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Former Long Island state senator and GOP stalwart John Dunne dies at 90

Former Republican State Sen, John Dunne represented Long

Former Republican State Sen, John Dunne represented Long Island's Sixth District for 23 years. Credit: Dave Oxford

Former Long Island State Sen. John Dunne, a towering figure in local GOP politics who served 23 years before his appointment to help lead the Civil Rights division of the U.S. Justice Department, has died. He was 90.

Dunne, a lawyer who lived for decades in Garden City, died Sunday of cancer at his home in Chatham.

He represented the Sixth District from 1966 through 1989 and rose to become second-in-command of the chamber.

During the 1971 Attica riots, Dunne, then chairman of the Corrections Committee, entered the prison with Assemb. Arthur Eve to negotiate with inmates and seek a peaceful resolution for them and their hostages.

Dunne, who later became instrumental in addressing prisoner reform issues, criticized fellow Republican Gov. Nelson Rockefeller for failing to come himself, saying the dispute could have ended without bloodshed.

"John was honest, truthful, direct and always did what he thought was right and not what was politically expedient," said Denise Dunne, his wife of 62 years.

The couple had four children: Joanne Dunne Murphy, 60; Peter, 58; Timothy, 56; and Hillary Dunne Ferrone, 54.

"He was as fine a man in his private life as he was in his public life," Ferrone said. "He led by example."

A graduate of Georgetown University and Yale Law School, Dunne served in private practice for several years as a partner in the law firm of Rivkin, Radler, Dunne & Bayh. He later worked as senior counsel to the firm of Whiteman Osterman & Hanna LLP in Albany.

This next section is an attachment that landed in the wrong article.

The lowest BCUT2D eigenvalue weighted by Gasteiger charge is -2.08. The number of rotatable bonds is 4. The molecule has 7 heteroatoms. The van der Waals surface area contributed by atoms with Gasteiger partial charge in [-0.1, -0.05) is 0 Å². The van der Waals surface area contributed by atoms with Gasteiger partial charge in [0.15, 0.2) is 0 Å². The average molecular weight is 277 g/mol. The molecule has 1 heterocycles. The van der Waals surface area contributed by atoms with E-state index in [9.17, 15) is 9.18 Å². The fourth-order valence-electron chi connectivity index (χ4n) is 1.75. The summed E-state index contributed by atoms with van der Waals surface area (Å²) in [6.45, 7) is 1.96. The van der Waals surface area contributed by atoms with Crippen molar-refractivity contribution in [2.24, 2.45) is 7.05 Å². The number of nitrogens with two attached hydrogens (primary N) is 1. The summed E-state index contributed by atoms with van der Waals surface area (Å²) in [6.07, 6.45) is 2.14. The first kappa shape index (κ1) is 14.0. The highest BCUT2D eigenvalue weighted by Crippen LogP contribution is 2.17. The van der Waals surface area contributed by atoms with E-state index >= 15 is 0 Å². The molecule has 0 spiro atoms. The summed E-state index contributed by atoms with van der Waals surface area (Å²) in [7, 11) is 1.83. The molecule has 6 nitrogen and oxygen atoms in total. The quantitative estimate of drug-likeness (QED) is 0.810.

"John was the consummate professional, filled with both a love of the law and compassion for those who were most affected by its application," Whiteman Osterman & Hanna said in a statement. "He brought the best out in all of us and humbly served as an inspiration for any woman or man lucky enough to find themselves in his orbit."

While Dunne helped write the Nixon-era Rockefeller Drug Laws, he later became an outspoken advocate for their eventual reform, serving as chair of the State Capital Defender Office, Task Force on the Future of Probation and director of the State Office of Indigent Legal Services.

"John Dunne's example of integrity and intellect, together with a gift for working with people, added up to an outstanding public official," said Kemp Hannon, who succeeded Dunne in his Senate seat. "His innovations in the criminal justice system and prison reform were, as many or his proposals, ahead of their time. Yet he had the legislative craft to see many of them enacted."

From 1990 to1993, Dunne worked in Washington, D.C., as the assistant attorney general for civil rights after his appointment by President George H.W. Bush.

In a statement, the State Bar Association called Dunne "an admired statesman, respected scholar and a giant in the law and politics."

Along with his wife and four children, Dunne is survived by sons-in-law Thomas Murphy and Christopher Ferrone; daughter-in-law Wendy Dunne and nine grandchildren.

The family will hold a private funeral service.

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